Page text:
Monday, May 12, 2014

On the writing of poetry

I am no poet. I do not even pretend that I am a poet. I have always subscribed to the statement that there are more people who write poetry than who read poetry. I know this is true about many so called poets when I read submissions to Umbrella Factory Magazine. Some of these poets are very good. These poets have many accolades, many publications and other tangible qualifications. Some other poets have interesting words or combinations of words. Others should perhaps stick to something else. And then there are other things that someone has called a poem and yet it is something else entirely.

Yet, here I am. I'm still reading poetry. I've spent some time in recent months catching up on old poets, Anna Akhmatova and Emily Dickenson. I got to read and review Melanie Whithaus's book last last year. And I've got Carolyn Forche waiting on my shelf too.

What about the writing of poetry?

I think the first thing to do is to start reading poetry. I suppose a beginning poet can enroll in classes. A beginner can read a few wiki articles and watch a few youtube tutorials. I mean, that is the way it's done these days. But I think a truly insightful person will quickly realize there is a process, especially to poetry and begin, work and end it appropriately.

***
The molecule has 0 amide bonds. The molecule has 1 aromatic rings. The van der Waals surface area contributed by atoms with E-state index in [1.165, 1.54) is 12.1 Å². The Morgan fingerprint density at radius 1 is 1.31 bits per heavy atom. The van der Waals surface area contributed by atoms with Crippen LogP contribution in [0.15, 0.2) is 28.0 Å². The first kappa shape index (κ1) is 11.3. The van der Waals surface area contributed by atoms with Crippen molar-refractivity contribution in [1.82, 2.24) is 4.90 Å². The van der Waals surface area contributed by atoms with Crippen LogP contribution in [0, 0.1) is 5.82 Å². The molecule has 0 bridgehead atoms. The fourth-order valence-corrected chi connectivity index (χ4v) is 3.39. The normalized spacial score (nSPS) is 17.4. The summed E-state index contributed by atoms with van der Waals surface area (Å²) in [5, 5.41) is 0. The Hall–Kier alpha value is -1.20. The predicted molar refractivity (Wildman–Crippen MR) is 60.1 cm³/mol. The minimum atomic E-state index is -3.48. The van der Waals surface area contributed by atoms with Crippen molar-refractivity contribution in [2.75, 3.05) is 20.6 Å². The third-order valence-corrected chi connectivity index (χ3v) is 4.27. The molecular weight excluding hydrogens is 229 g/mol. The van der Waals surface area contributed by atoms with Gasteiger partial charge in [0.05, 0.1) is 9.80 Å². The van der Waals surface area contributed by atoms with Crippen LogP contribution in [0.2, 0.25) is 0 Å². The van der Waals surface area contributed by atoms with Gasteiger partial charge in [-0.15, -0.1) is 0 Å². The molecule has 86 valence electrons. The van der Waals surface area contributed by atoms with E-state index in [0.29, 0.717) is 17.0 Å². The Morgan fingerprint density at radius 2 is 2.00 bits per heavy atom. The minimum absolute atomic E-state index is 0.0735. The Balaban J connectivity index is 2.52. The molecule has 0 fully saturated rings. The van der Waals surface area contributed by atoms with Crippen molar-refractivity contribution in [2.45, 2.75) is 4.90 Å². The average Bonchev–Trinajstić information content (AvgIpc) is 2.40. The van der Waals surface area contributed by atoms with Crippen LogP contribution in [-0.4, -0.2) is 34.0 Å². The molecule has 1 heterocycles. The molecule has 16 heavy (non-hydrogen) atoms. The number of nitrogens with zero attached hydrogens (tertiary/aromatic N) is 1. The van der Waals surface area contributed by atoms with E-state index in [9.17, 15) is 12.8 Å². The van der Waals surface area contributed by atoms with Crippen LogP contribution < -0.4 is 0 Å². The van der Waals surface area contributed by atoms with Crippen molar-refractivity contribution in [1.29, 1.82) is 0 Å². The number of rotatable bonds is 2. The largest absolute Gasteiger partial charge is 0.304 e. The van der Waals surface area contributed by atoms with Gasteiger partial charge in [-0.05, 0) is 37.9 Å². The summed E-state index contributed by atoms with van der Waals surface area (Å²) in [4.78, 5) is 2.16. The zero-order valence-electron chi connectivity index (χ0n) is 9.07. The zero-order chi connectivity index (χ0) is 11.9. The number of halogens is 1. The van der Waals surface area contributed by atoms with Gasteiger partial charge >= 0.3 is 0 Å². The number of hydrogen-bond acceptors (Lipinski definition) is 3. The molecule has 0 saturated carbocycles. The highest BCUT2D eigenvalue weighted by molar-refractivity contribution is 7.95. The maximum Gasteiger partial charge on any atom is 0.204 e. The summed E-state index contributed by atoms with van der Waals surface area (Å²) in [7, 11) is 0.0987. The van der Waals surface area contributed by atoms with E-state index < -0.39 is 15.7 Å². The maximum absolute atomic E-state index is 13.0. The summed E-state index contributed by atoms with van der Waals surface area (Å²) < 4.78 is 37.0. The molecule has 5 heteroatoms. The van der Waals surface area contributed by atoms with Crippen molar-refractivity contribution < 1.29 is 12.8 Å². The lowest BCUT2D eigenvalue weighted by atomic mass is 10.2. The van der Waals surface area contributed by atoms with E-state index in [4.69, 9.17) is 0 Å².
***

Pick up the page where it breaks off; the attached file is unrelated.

Many of you know that I write for the Sophia Ballou site. I've been in this collective for years. 2011, I wrote Sand and Asbestos a serialized novel. In 2012 I wrote chapbooks. 2013 was marked by smaller pieces of fiction, some of which became the basis for my screenplay To Better Days, and the beginnings of a new novel. And so far this year I've been trying to write poetry.

Late last year, after reading, reviewing and interviewing Melanie Whithaus, I decided I wanted to write poetry too. It began as a daily exercise at work. When I got to work in the evenings, which was after I spent the day watching my young son and a bike ride between where I live and where I worked, I would write a poem. On an especially slow night at work, I could write and rewrite the poem several times.

As this process began, I decided what I would do was, simply, to write 100 poems and see where it took me. So far, as of mid-May, I have come about 80% the way.

Where might one go from here?

Well, I suppose I could proclaim myself to be a poet and start the long journey of literary magazine publications. I cannot be too proud, that never ends well. But I know there are more literary magazines than we can count. I also know that it's the poet's job to keep many of these small publications afloat. Poetry is important.

If you want to see anything that I've done, please visit Sophia Ballou.

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